Sunday, November 28

Kolkata Gives helps home for kids with HIV

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A home that takes care of HIV positive kids have run out of resources because regular contributors have stopped funding in the wake of the lockdown.

But the home in Gobindapur in South 24-Parganas, Anandaghar, that supports 76 such kids has not stopped running because of some individuals from Kolkata Gives Foundation who have stepped forward with contributions.

The Organisation for Friends Energies and Resources runs the home.

Kallol Ghosh, the home secretary, said the private facility depended on contributions from individuals to take care of the kids. Apart from the HIV positive kids, the home has 150 children who are differently-abled.

Ghosh, who founded the home in 1986, said they needed Rs 7.5 lakh a month to provide the children with food, education and regular health check-ups.

The HIV positive kids require special attention as they are immunocompromised, he said.

“We started feeling the pinch from March-end when regular donors stopped their contributions. People are now saving their resources to save themselves from the pandemic. In fact, no can be blamed for the panic reaction in this unforeseen scenario. But it has left us in the lurch,” Ghosh said.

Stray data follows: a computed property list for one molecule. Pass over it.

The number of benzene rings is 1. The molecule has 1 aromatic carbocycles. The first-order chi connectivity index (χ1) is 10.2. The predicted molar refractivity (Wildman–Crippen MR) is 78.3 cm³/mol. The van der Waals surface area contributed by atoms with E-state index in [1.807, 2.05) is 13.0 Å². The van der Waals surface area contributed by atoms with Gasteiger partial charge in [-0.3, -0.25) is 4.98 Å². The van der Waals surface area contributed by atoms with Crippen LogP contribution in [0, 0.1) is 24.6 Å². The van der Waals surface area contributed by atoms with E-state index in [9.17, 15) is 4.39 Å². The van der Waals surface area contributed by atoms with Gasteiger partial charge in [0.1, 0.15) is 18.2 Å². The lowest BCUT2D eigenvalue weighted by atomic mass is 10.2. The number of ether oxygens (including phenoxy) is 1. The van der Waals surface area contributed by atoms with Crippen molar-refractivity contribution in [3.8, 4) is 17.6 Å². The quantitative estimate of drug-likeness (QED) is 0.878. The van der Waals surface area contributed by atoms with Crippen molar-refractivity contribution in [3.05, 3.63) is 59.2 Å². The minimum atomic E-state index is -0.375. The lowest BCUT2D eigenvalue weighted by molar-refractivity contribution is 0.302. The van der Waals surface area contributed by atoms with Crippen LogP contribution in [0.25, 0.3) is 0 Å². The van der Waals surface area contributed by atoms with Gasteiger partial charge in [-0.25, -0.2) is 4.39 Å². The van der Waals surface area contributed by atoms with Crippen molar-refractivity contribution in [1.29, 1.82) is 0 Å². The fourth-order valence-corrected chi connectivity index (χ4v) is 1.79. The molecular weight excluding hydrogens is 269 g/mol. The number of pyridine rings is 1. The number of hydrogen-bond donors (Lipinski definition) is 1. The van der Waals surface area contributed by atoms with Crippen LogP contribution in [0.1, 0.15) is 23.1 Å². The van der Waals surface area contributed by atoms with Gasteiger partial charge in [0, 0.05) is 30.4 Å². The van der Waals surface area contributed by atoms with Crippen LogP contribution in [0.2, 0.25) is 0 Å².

The extent of the crisis is so large that people who were unfazed by the demonetisation have now backed off, a home official said. “They kept contributing steadily then. But this time they have been forced to rethink.”

The home generally approached companies for funds towards the end of March because donations get tax exemption, Ghosh, who has worked as a volunteer with the United Nations, said. “But the situation is grim this time… companies are hardly responding.”

As resources ran dry, the home contacted Kolkata Gives Foundation, a platform of donors. These donors are trying to help those struggling to collect resources during the lockdown.

“We knew about the kind of work Kallol Ghosh has been doing over the years. So, when we got to know that he had run out of resources, our foundation chipped in to provide the essentials needed to feed the kids,” Mudar Patherya, one of trustees of the foundation, said. “We are helping labourers and the marginalised who have been out of work for weeks as well.

Patheya has been associated with the foundation since its inception in 2014.

Ghosh said he was “grateful” to the foundation for bailing him out. “But I am scared… what if the lockdown is carried forward. I am worried about the future of these kids.”

 

Source: The Telegraph

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